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How to Take Care of Your Pets in the Cold

January 8, 2015
Golden Doodle dog in the snow wearing a red hat and scarf

We may live in Georgia, but that doesn’t mean we have 90-degree weather year round. We are no strangers to temperatures below freezing, especially in North Georgia.

During cold times, it’s important to be conscious of proper safety tips you might not think of when it’s warm, such as driving or cooking without power. Make sure those in your household are properly equipped for the cold weather — including your pets.

Animals may have fur, but they are still at risk for hypothermia and frostbite (especially with their exposed noses, ears and paw pads). According to the Humane Society, neglecting an animal you own is considered a misdemeanor in all 50 states, Georgia included.

How to Keep Pets Safe

The best advice we can give is: bring your pets inside. This shields them from not only the cold but it also keeps them dry and out of the wind. Wet, cold wind does not mix well with our domesticated pets.

If bringing your pet inside the house is not doable, the next best thing is to have some sort of dry, wind-resistant shelter. The Humane Society recommends something that is big enough for the animal to sit, stand and lie down yet small enough to trap their body heat. Try to raise the floor off the ground and cover it with straw. Then cover the doorway with burlap or plastic — something waterproof.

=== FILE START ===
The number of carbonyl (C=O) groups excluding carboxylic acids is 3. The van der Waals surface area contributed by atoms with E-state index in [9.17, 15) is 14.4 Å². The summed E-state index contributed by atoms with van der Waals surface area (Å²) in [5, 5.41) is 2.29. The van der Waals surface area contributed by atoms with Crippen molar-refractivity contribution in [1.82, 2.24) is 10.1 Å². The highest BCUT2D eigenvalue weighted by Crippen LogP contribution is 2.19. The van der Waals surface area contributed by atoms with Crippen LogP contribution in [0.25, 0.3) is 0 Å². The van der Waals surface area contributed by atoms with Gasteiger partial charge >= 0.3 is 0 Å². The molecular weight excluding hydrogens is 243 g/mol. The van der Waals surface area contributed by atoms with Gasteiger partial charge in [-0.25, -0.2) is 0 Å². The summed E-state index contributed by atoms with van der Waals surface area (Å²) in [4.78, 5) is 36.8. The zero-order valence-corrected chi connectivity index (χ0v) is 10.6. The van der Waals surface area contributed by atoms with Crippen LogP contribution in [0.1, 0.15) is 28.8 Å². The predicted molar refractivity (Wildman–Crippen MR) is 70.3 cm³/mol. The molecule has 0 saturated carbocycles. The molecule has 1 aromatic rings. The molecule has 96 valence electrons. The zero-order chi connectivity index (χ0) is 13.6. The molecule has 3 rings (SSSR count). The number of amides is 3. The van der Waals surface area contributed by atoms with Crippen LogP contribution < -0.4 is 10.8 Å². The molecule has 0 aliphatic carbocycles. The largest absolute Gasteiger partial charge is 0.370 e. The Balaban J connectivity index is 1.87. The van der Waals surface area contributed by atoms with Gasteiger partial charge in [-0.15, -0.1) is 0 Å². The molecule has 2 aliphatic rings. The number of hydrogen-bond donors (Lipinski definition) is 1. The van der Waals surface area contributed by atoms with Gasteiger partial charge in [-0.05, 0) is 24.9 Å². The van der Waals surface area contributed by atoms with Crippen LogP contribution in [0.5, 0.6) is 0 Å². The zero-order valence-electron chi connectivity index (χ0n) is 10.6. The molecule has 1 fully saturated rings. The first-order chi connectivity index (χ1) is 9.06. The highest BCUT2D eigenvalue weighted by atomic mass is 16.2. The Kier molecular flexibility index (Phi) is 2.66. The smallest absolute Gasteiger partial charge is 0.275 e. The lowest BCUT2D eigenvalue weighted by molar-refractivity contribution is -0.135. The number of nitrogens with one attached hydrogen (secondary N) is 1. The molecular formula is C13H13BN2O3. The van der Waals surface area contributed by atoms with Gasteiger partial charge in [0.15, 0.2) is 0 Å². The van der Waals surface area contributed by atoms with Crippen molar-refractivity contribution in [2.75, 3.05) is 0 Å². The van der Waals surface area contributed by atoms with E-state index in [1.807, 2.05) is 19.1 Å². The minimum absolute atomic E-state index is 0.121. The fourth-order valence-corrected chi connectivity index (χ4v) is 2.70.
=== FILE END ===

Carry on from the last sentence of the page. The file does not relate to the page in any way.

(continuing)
Keep in mind that in the winter, your pets will need more food and water than normal. With higher metabolisms using more and more energy to stay warm, your pets will need plenty of food and water. Try to use plastic bowls rather than metal ones so their tongues won’t get stuck. Also, be sure to check their water bowls periodically to make sure the water isn't frozen.

Salt and Antifreeze

Salt scattered on the roads does wonders for us transportation-wise. However, it can be damaging to your pets. After walking on melted snow or ice, be sure to wipe all their paws with a damp towel. Otherwise they may lick their paws irritating their tongue and mouth.

Antifreeze allures many pets with its sweet taste, but it is extremely dangerous. Be sure to thoroughly clean all spills to prevent a medical disaster.

But I don’t have any pets…

Even if you don't have a pet, you still need to be aware of those around you. For example, the warm engines of parked cars provide perfect sleeping quarters for small wildlife and outside pets. Try banging your car’s hood a few times each morning before starting your engine.

If you have children, make sure they are aware of these safety tips too. Kids.gov provides valuable information for pet safety during the winter months. Lastly, if there is a natural disaster, keep your pets in mind as you make proper preparations. Check in with FEMA for more detailed information about creating a Ready Kit for your pets.

About the Author

Bethany McDaniel is the Interactive Web Content Manager for GeorgiaGov. She graduated from Berry College in Rome, GA with degrees in Visual Communication and History.